This is the time of year when everyone in America eats the same meal and asks the same question — “Which wine to serve?”
For some reason, many people who have success pairing wine and food during the rest of the year are intimidated by the responsibility of selecting holiday wines.
A host can always stock the basic reds and whites, but what about finding a wine that will go with the variety of dishes that will be served?
The Sun turned to two local wine experts for suggestions, and to ask what they will be serving?
Wine expert John Morris of Chan's Wine World said his first recommendation is to just relax and drink whatever you want.
"In terms of food and wine pairing, the problem is not the turkey or the ham, it’s the traditional side dishes like sweet potatoes, cranberry relish and most importantly, variations in stuffing. The basic guideline to follow is to match ‘like for like.’ For example, for spicy dressing, select a fruit-forward spicy wine such as Zinfandel. And, since Thanksgiving is a truly American holiday, I lean toward domestic wines," he said.
Santa Rosa Beach Club sommelier Brooke Gontarek also has some thoughts of about holiday pairings.
"While waiting for family and friends to arrive, why not pass around glasses of Moscato with a dash of cranberry juice and a splash of lemon," she said. "This pretty little cocktail will definitely get the juices flowing and the senses ready for a feast, family and of course, football."
A sparkling red wine also has the advantage of being a great conversation starter, said Gontarek.
When sitting down at the Thanksgiving table, if wine is served, Gontarek said that traditionally, Beaujolais with its light, French red grapes graces most tables set with turkey.
"If your feast includes cranberry sauce, then a sparkling red wine is definitely the way to kick off the celebration. A dry Lambrusco from Italy or a sparkling shiraz from Australia work especially well. It’s one of the few wines which can enhance the flavors of Thanksgiving’s tart little berries as well as Grandma’s chocolate pecan pie," she said.
For roast turkey with basic stuffing, Morris recommends a pinot noir. Why?
"Pinot noir is the most versatile wine for pairing with food, bar none," said Morris. "The best value is the 2008 Methven Family Vineyards Citizen's Cuvee from Oregon's Willamette Valley ($19.99). This wine is a prime example of great price-to-quality ratio. It simply overachieves and tastes more like a $30 bottle."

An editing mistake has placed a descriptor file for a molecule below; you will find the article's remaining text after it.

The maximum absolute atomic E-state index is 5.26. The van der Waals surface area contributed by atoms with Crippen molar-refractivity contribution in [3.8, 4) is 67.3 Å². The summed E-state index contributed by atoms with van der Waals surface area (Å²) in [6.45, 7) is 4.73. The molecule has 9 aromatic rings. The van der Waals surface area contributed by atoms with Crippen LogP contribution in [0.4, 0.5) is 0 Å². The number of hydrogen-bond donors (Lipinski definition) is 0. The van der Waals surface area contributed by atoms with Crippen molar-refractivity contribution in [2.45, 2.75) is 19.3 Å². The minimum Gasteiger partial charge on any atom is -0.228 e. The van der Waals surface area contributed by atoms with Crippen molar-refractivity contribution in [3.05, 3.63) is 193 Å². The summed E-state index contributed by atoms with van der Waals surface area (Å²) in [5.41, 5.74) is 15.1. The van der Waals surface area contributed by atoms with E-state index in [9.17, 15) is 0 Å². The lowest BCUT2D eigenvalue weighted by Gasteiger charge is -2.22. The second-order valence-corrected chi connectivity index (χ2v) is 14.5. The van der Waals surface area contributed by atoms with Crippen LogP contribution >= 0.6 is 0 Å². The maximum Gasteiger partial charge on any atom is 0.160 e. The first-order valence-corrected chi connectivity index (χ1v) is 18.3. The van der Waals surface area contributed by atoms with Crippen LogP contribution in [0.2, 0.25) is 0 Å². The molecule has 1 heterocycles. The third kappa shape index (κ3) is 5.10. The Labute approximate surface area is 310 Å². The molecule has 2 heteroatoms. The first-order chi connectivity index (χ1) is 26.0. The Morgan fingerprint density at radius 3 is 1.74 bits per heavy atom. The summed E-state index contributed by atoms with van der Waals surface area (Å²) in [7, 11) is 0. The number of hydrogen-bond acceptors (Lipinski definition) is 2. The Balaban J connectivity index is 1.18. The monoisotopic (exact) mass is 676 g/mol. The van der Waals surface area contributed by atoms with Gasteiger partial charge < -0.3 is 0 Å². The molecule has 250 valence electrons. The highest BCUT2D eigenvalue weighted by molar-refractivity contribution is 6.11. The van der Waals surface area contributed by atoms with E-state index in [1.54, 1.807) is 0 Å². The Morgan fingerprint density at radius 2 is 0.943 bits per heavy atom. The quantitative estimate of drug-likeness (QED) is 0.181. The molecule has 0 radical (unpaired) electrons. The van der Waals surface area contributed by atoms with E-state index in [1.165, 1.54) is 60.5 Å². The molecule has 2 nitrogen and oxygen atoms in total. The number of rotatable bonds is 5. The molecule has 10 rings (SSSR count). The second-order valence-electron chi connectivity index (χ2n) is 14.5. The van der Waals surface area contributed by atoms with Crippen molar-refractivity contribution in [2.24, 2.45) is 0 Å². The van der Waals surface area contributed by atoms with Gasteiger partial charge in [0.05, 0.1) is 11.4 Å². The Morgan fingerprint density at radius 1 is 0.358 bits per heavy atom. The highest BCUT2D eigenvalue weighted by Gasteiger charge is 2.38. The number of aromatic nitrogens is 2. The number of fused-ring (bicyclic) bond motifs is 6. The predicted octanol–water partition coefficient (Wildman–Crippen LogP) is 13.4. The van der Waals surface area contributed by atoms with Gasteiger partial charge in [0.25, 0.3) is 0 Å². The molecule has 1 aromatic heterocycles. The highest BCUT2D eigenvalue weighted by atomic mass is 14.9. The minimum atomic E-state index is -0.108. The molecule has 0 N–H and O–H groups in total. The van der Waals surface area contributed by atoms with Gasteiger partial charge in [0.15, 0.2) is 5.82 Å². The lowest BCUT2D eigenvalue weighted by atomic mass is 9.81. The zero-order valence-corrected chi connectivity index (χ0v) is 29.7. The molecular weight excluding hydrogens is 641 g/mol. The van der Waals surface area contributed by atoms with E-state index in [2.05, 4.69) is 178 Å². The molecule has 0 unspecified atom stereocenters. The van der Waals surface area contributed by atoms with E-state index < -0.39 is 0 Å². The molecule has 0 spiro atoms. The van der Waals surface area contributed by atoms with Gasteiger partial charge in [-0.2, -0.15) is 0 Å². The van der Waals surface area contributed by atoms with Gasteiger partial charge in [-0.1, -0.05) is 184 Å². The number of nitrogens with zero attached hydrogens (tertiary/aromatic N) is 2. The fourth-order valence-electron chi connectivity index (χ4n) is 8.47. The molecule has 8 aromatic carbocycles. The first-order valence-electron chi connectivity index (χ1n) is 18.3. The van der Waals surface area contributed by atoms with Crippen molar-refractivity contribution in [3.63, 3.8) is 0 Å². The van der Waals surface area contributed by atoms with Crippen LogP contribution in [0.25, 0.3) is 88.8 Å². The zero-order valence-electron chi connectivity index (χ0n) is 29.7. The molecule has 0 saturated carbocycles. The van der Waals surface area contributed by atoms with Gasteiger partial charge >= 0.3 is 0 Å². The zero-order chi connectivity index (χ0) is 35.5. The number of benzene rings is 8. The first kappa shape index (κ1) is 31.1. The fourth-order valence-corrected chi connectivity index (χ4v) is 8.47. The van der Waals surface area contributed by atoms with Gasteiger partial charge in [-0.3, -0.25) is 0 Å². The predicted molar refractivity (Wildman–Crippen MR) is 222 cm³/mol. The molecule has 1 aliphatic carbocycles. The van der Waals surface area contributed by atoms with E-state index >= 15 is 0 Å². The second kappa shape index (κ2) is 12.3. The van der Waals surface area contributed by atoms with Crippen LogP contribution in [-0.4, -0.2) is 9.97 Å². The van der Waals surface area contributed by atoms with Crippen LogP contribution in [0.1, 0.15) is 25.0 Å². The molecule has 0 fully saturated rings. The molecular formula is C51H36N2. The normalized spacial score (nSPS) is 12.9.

So, what wine goes best with ham?
Morris said his top choice is Zinfandel, with Riesling coming in a close second.
"The choice will be the consumer's preference between red and white. Both pair exceedingly well with ham," he said. "The best values in each are: 2011 Joel Gott California Zinfandel ($17.99); and, 2011 Weinkeller Erbach Riesling from Germany's Rheingau ($13.99 for 1 liter bottle).
With holiday parties aplenty from here on out and a smorgasbord of various hors d'oeuvres, again we asked, "what goes with everything at these mixers?"
"I recommend crowd pleasers," said Morris, "a sparkler, a white and a red. For the sparkler, try NV Francois Montand Brut Rose from France ($12.99). The pink color adds to the festivities as well as providing a bit more body. Chardonnay is always a good bet for parties and the 2011 Creme de Lys California Chardonnay ($11.99) fits the bill nicely. The 2010 Bodega Norton Reserva Malbec from Argentina's Napa Valley equivalent, Mendoza region, ($16.99) is another over-achiever rated 92 points by Wine Enthusiast Magazine."
If, however, a leap toward nontraditional wines wets your whistle, Gontarek has some recommendations.
"Planning Thanksgiving can be stressful so why not try a wine that has all the advantages of being bubbly, red, and fun. If a golden ham dressed with grilled pineapple is more your style, a French Viognier or Chenin blanc are fabulous options. The creamy mouth feel and floral bouquet of these particular wines will make that grilled fruit and maple baked ham melt in your mouth. All of these wines are available in many price ranges starting at the very affordable," she said.
In closing Gontarek sent a wish to all: "I hope this holiday season is one of sharing, friendship, family, fond memories ... and, of course, wine."